From Ohio Valley Resource
You are Letcher County, Kentucky. You are rural, mountainous, and in the heart of the central Appalachian coalfields. Your economy is not in good shape. Fox News has called your largest town “the poster child for the war on coal.” You are offered funds to build a new federal prison. It could bring jobs but also brings up troubling moral issues. What do you do?
Call it the prison builder’s dilemma: Letcher County and other rural areas are wrestling with a choice between a potential economic boost and the ethical burden of becoming the nation’s jailers.
Coalfield economies have been hit hard by the industry’s recent decline and eastern Kentucky’s 5th Congressional District has been among the most affected. Today it has the second lowest median household income in the country, and the second-lowest rate of labor force participation. In recent years, a big chunk of the money flowing into the region has come through the Bureau of Prisons. Three federal penitentiaries have been built in the district, and now, money has been set aside to build a fourth— in Letcher County.
“I Don’t Know Anything Better”
Elwood Cornett is a retired educator and preacher of the distinctly Appalachian Old Regular Baptist tradition. More recently, he’s been serving as the head of the Letcher County Planning Commission, and a leader in the effort to bring a federal prison to Letcher County. Continue reading
From Earth First Journal
(also see video here.)
Report back from FTP Convergence Day of Action
from Campaign to Fight Toxic Prisons
Over the weekend of June 11th an incredible array of folks gathered in Washington, DC for the Convergence to Fight Toxic Prisons anwd Support Eco-prisoners. After two days of networking, strategizing and listening to the wisdom of black liberation fighters like Ramona Africa and Jihad Abdulmumit as well as former eco-prisoners like Eric McDavid and Daniel McGowan – and so many more, folks hit the streets the morning of June 13th to raise some hell in the belly of the beast.
The Fight Toxic Prisons march got started bright and early to make sure that the prison pushers at the BOP did not get off to a good workday. Chanting “Burn prisons, not coal” and “Break the locks, no more cops!” about 50 people shut down the intersection in front of the BOP and blocked the entrance to their parking garage, preventing workers from getting in. After holding the space for an hour, and hearing some inspiring words from folks like Linda Shosie, a mother whose son is stuck inside a highly toxic prison, the march moved on to the Dept. of Justice and FBI headquarters which sit across the street from each other. Continue reading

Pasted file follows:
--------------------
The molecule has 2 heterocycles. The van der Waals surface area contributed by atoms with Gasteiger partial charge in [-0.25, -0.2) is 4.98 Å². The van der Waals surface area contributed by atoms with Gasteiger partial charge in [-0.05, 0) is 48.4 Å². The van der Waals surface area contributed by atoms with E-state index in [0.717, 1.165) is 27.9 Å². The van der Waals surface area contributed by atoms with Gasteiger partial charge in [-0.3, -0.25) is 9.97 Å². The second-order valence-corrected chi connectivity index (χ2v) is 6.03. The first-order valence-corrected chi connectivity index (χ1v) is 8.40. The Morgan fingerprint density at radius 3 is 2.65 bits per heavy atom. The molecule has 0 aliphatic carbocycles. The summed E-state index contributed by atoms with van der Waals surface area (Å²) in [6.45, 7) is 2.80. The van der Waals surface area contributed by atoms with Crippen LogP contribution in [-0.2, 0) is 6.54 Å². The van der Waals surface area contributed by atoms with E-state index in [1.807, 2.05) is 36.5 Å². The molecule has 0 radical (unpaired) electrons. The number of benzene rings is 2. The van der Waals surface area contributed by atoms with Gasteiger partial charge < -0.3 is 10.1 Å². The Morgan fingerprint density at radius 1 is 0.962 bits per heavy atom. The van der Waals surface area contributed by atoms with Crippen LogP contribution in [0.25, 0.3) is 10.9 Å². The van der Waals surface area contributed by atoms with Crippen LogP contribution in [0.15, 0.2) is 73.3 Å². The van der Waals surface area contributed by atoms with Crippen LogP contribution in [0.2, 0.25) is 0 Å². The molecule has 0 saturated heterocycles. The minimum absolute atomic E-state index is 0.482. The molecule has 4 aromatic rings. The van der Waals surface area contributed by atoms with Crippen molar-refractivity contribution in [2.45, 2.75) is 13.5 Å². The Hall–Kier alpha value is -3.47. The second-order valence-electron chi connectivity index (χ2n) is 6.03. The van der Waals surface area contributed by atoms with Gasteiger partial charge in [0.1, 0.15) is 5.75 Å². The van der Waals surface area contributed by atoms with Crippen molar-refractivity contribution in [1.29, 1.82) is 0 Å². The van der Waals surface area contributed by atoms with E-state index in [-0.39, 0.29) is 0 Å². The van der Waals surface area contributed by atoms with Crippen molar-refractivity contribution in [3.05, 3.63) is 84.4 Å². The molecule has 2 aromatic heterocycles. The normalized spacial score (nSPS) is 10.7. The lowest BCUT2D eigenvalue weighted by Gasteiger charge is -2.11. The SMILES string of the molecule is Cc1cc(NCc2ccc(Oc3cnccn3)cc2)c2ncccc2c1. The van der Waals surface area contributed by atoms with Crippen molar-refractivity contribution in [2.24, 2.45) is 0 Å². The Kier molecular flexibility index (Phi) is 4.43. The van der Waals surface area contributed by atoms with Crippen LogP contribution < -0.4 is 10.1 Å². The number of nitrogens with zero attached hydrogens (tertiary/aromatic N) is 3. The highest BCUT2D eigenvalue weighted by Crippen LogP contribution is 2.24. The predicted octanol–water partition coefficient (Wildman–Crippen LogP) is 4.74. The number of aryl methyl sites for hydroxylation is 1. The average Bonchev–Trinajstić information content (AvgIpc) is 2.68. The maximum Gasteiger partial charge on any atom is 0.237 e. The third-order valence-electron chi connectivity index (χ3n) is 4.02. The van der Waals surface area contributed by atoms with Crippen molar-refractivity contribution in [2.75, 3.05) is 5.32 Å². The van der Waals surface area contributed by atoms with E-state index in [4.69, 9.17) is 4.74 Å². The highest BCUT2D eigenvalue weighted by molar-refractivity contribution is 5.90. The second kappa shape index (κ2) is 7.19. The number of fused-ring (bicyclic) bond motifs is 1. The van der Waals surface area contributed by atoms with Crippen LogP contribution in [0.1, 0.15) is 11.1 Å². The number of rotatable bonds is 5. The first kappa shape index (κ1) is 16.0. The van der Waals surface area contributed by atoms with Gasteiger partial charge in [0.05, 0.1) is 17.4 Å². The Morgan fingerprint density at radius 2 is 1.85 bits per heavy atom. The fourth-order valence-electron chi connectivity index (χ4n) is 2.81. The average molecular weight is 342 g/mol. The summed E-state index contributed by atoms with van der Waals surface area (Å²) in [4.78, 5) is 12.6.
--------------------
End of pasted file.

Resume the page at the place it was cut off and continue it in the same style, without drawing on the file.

From fighttoxicprisons.wordpress.com Political Prisoners and Environmentalists Vow to Stop Prison Plan on Appalachian Coal Mine
WASHINGTON, D.C. — Former political prisoners will converge with environmental and prisoners’ rights activists in Washington D.C. under the banner of the #PrisonEcology movement. Direct actions, demonstrations, forums, and lobbying June 10th – 13th will focus on prison pollution affecting the 2.3 million individuals currently incarcerated in the U.S., as well as prison workers and residential communities surrounding detention facilities. The Campaign to Fight Toxic Prisons (FTP) brought together the coalition participating in this multi-pronged weekend of protest.
“We knew we were held on a Superfund site at FCI Victorville, our only water contaminated with heavy metals and the very air we breathed laden with toxic dust,” said Eric McDavid, an environmental activist who served 9 years before the FBI released previously suppressed files that outlined his entrapment. California’s Victorville Prison is only one of many facilities around the country where serious environmental hazards put the health of inmates at risk of injury, disease, and death. Click here for a map of Examples of Environmental Justice Issues for U.S. Prisoner and Detainee Populations. Continue reading